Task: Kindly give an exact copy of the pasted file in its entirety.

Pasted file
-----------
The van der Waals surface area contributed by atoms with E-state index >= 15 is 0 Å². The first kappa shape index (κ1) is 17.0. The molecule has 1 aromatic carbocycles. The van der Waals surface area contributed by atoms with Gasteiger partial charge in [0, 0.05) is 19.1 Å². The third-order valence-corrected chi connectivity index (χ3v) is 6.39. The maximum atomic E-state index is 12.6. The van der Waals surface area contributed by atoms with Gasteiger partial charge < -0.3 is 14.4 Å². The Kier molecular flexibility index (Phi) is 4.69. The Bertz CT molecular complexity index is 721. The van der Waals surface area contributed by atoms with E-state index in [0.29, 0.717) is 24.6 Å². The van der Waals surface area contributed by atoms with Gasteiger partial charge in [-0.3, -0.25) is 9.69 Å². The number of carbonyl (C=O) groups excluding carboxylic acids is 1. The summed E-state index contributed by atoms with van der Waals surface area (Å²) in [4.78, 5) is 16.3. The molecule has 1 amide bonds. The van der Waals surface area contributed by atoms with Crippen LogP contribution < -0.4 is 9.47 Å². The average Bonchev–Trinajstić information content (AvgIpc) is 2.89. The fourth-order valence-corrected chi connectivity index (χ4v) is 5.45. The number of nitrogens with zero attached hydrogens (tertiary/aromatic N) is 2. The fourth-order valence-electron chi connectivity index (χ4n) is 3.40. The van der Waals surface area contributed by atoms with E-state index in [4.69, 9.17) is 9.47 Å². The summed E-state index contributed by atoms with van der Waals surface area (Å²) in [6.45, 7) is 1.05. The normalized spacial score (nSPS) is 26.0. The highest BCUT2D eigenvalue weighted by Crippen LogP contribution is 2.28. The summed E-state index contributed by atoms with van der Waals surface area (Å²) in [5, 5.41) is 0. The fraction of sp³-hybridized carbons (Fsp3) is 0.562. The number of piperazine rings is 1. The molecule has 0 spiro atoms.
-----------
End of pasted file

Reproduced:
The van der Waals surface area contributed by atoms with E-state index >= 15 is 0 Å². The first kappa shape index (κ1) is 17.0. The molecule has 1 aromatic carbocycles. The van der Waals surface area contributed by atoms with Gasteiger partial charge in [0, 0.05) is 19.1 Å². The third-order valence-corrected chi connectivity index (χ3v) is 6.39. The maximum atomic E-state index is 12.6. The van der Waals surface area contributed by atoms with Gasteiger partial charge < -0.3 is 14.4 Å². The Kier molecular flexibility index (Phi) is 4.69. The Bertz CT molecular complexity index is 721. The van der Waals surface area contributed by atoms with E-state index in [0.29, 0.717) is 24.6 Å². The van der Waals surface area contributed by atoms with Gasteiger partial charge in [-0.3, -0.25) is 9.69 Å². The number of carbonyl (C=O) groups excluding carboxylic acids is 1. The summed E-state index contributed by atoms with van der Waals surface area (Å²) in [4.78, 5) is 16.3. The molecule has 1 amide bonds. The van der Waals surface area contributed by atoms with Crippen LogP contribution < -0.4 is 9.47 Å². The average Bonchev–Trinajstić information content (AvgIpc) is 2.89. The fourth-order valence-corrected chi connectivity index (χ4v) is 5.45. The number of nitrogens with zero attached hydrogens (tertiary/aromatic N) is 2. The fourth-order valence-electron chi connectivity index (χ4n) is 3.40. The van der Waals surface area contributed by atoms with E-state index in [4.69, 9.17) is 9.47 Å². The summed E-state index contributed by atoms with van der Waals surface area (Å²) in [6.45, 7) is 1.05. The normalized spacial score (nSPS) is 26.0. The highest BCUT2D eigenvalue weighted by Crippen LogP contribution is 2.28. The summed E-state index contributed by atoms with van der Waals surface area (Å²) in [5, 5.41) is 0. The fraction of sp³-hybridized carbons (Fsp3) is 0.562. The number of piperazine rings is 1. The molecule has 0 spiro atoms.